Application Monitoring and Load Balancing in a Data Center

Monitoring and managing virtual machines, containers and applications is a big responsibility and vital to IT today. When application CPU loads get high, a data center operations member can start a new application instance, container or virtual machine to decrease usage.

These opportunities create new areas of operations that didn’t exist a few short years ago. Today’s virtual machine managers allow a virtual machine to be relocated, such as to a remote data center, while it’s running. When a virtual machine is operating fully remotely, the local instance can be shut down.

Cloud Computing Administration Roles

Cloud computing has become a big part of the data center today and beyond. A cloud can be one of many types of remote computing. But all cloud computers are a dedicated system for a person or entity that physically resides within a data center.

Each physical machine provides services to many clients – from several hundred to several thousand – within the same hardware. In fact, a cloud may even be a private virtual machine running on a publicly accessible system.

Designing, setting up and administering cloud accounts will never stop, and modifying those accounts to add storage, memory, support tools and applications will never get boring.

Integrating IoT Into the Real World

One of the highest demand areas today is the need for embedded Linux engineers and IoT setup and configuration engineers. The embedded systems have evolved into the Linux environment, skyrocketing demand almost overnight.

Imagine a small Linux server the size of a credit card with a thousand IoT clients that meter water for each house in a city. The setup, configuration and maintenance of this type of server, and the IoT clients it serves, has never existed in traditional IT before.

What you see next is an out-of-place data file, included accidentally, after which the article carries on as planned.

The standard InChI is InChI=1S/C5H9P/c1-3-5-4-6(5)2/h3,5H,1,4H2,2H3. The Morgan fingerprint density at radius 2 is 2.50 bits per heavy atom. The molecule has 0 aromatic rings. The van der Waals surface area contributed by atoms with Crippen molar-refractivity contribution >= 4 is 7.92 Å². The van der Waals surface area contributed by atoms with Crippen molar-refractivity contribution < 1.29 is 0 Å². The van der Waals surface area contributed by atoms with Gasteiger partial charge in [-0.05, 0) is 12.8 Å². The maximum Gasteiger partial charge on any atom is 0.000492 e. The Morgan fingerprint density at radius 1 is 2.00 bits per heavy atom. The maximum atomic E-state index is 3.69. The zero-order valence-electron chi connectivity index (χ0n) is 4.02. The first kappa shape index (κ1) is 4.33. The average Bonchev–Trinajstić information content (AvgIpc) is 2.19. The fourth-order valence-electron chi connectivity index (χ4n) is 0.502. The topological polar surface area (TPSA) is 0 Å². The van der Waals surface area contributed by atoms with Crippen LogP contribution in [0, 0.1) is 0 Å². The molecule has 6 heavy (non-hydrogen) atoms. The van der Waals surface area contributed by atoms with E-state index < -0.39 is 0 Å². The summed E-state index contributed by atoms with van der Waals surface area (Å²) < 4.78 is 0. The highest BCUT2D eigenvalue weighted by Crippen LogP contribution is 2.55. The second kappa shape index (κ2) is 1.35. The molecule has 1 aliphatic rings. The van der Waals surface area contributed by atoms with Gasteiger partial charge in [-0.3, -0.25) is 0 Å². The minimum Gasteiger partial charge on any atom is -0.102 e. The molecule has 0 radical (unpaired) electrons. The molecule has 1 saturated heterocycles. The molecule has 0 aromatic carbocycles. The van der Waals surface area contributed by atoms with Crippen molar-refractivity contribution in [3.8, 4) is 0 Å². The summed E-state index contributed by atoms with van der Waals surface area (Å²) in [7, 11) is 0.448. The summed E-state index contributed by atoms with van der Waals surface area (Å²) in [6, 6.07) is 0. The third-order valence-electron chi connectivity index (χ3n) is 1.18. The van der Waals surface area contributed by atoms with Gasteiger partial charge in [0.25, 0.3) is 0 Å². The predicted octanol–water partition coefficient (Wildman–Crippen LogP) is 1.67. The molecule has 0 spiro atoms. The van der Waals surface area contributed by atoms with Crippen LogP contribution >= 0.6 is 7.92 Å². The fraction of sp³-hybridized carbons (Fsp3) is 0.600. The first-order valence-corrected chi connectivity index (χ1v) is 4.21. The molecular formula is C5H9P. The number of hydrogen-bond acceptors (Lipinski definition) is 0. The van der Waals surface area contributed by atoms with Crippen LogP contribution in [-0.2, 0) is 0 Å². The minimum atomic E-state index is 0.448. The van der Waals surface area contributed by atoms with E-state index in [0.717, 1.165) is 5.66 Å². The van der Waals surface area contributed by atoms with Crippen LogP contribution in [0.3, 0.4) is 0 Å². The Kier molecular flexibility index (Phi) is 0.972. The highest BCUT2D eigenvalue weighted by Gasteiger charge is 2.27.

This is just one of thousands of client-server roles that are possible with Linux. And the CompTIA Linux+-certified candidate is just as prepared to set up, manage and troubleshoot this type of environment as they are for the traditional client-server that is used for business processing with human clients.

In summary, IT pros with CompTIA Linux+ are prepared for a challenging, rewarding and growing career no matter what type of Linux environment they walk in to. And no matter where the Linux computers are located; the data center, the cloud, a factory floor or a municipal water department, they will hit the ground qualified to handle the smallest or biggest Linux systems that exist. The Linux skills acquired today will be needed for decades to come.

Download the exam objectives to learn more about how CompTIA Linux+ covers the skills needed to use Linux throughout IT. After you complete the download form, scroll to the bottom of the list to get the objectives for the new CompTIA Linux+ (XK0-004).